A new TV special revisits the case of slain Washington, D.C., intern Chandra Levy, including old and new footage of her parents, Modestans Robert and Susan Levy.
“Chandra Levy: An American Murder Mystery” premieres at 8 p.m. Monday, Sept. 4, on TLC. The special includes archival footage, re-created scenes and interviews with people associated with the case involving the 2001 disappearance and ultimate discovery of her body nearly a year later in a Washington park.
“I did it for awareness,” Susan Levy said of the interviews she conducted with the show makers a couple of months ago, “that maybe someone would come out of the woodwork.”
The case garnered national attention and put a spotlight on the Modesto region after the Levys informed police that their 24-year-old daughter was missing and it was learned she had been having an affair with then-congressman Gary Condit of Ceres.
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Chandra Levy was an intern with the Federal Bureau of Prisons when she disappeared May 1, 2001. Her remains were found in 2002 in Rock Creek Park.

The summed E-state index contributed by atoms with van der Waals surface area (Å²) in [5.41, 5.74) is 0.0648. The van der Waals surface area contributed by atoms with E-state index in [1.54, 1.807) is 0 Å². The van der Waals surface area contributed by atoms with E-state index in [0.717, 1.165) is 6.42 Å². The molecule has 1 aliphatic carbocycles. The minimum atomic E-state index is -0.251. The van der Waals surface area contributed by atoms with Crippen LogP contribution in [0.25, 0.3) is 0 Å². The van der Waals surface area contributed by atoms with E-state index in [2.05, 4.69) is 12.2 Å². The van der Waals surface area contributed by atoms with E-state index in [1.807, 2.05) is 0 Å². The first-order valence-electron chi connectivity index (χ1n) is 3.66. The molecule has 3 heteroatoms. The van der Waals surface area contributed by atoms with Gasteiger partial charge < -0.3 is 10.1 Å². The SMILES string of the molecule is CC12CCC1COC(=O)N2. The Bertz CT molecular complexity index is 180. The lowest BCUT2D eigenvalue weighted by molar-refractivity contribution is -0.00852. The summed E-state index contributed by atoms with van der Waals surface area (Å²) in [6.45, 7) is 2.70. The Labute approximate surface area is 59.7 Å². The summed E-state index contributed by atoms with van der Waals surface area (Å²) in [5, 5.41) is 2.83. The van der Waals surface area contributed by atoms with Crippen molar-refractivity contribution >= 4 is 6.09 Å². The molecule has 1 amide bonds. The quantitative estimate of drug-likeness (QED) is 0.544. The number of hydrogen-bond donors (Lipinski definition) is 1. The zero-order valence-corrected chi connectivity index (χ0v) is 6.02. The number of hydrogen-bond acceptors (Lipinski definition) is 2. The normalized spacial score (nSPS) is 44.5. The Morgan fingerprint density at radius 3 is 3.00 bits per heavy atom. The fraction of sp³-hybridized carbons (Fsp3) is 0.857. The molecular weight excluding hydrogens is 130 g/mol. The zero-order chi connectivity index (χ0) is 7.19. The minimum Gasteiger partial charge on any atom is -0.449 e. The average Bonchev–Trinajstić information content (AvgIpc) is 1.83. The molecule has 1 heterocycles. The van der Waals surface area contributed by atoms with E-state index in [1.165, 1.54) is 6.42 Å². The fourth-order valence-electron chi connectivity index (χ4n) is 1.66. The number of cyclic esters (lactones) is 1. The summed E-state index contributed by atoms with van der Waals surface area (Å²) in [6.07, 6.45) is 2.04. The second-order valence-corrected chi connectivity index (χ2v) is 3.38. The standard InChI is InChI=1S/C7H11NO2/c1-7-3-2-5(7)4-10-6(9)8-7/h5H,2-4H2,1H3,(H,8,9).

Years later, authorities charged Salvadoran immigrant Ingmar Guandique in the case, alleging that he had killed Levy while she was jogging in Rock Creek Park. He had pleaded guilty to attacking two other women in the park in a period close to Levy’s disappearance, and prosecutors argued that he was a predator who also attacked Levy.
Guandique’s conviction was overturned in 2015; he was deported to his native El Salvador earlier this year.
Among those contributing to the “Chandra Levy” documentary, according to a review in the San Francisco Chronicle, are journalists Michael Doyle, Jane Velez Mitchell, Diane Dimond, Sylvia Moreno and Connie Chung and Dylan Howard, editor of the National Enquirer and executive producer of “American Murder Mystery.” Also appearing in the documentary are Vince Flammini, Condit’s former driver, and Joe McCann, a private investigator hired by the Levys.
Susan Levy said she hasn’t told friends about the upcoming show. “It’s (Labor Day),” she said. “If they’re going to see it, they’re going to see it.”
For her, watching it will be painful. “It does cause you to relive the grief, but whether it’s on TV or not, the grief is there all the time,” she said. “Our family is fractured. It’s like broken glass or china. You try to put back the pieces but they never fit quite the same.”